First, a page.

In my opinion, the flap pocket is quite a bit more practical than the standard patch pocket. If you put anything in the standard patch pocket, the moment you bend over to pick something up, it will come spilling out. This obviously doesn't happen with the patch pocket, if the button is buttoned. That being said, I think a lot of us today end up understanding the pockets on our chest more as an aesthetic compliment, not so much as functional pockets. I think many of us end up choosing one pocket or the other based primarily on aesthetic preference.
It also goes without saying, but I will say it anyway, the standard patch pocket is a classic, can be used, and some men prefer it for both aesthetic and functional reasons. Some days I like the standard patch pocket more than the flap pocket. So many things all have their own unique virtues. Everything has it's own time and place.
Some days I use the pocket on my chest, some days I don't. I used to use it less, but once I began to think more deeply about the natural value in using all of the functional aspects of our clothing as intended [or close to], rather than keeping it as a non-functional aesthetic element, I began to use the flap pocket more regularly. Consistent readers may remember that I have also written about the use of the front pockets on sport coats as well.
Different men will use their flap pocket for different items. What they hold in their flap pocket will obviously depend on what they do for a living, how they live their life, what things they always need or would like on hand. Maybe the contents even says something important about them. In my pocket what can be found is either my cell phone or my kippah [yarmulke]. Sometimes I will have both in there, but both can be a bit bulky, so I generally have either one, or the other. My kippah is thin, so keeping it in the pocket on my chest is almost entirely unnoticeable. My phone is also quite small and keeping on my chest is also not so cumbersome and the button flap truly comes in use so that I don't need to worry about my phone falling out and breaking on the floor if I bend down to pick something up.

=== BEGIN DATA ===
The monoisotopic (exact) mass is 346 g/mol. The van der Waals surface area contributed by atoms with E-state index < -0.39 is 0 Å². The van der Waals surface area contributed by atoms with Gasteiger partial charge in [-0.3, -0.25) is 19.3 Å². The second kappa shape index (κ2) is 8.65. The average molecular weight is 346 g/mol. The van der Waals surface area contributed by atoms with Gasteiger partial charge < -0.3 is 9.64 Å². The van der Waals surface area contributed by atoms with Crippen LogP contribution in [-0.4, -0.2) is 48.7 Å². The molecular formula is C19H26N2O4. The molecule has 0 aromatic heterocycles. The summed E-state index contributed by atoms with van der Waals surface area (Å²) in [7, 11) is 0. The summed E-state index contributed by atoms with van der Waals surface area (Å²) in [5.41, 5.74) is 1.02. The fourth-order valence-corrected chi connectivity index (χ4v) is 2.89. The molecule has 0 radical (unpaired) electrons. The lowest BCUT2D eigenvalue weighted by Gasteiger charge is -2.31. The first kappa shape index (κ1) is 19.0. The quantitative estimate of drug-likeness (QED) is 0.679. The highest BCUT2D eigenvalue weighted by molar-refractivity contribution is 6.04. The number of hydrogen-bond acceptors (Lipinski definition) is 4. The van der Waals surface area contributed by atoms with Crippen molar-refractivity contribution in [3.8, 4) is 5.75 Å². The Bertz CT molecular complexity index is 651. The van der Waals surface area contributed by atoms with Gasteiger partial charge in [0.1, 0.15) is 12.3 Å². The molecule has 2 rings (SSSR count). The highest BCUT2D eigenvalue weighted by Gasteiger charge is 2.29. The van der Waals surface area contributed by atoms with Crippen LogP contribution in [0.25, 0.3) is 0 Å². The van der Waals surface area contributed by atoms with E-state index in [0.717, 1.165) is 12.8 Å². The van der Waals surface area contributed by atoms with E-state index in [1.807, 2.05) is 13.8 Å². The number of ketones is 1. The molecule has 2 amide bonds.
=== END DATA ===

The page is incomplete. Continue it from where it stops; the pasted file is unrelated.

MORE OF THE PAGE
I don't use my pocket everyday. Some days I use it more than others and some days for one reason or another I just end up not using it. In addition to there being something oddly satisfying about using the functional elements of something for functional purposes, there is also something deeper about not simply keeping functional aspects around just for show. Usually if that happens long enough, those functional aspects often end up disappearing altogether. There is something about use as naturally intended. It seems like there is something satisfying and purposeful about it.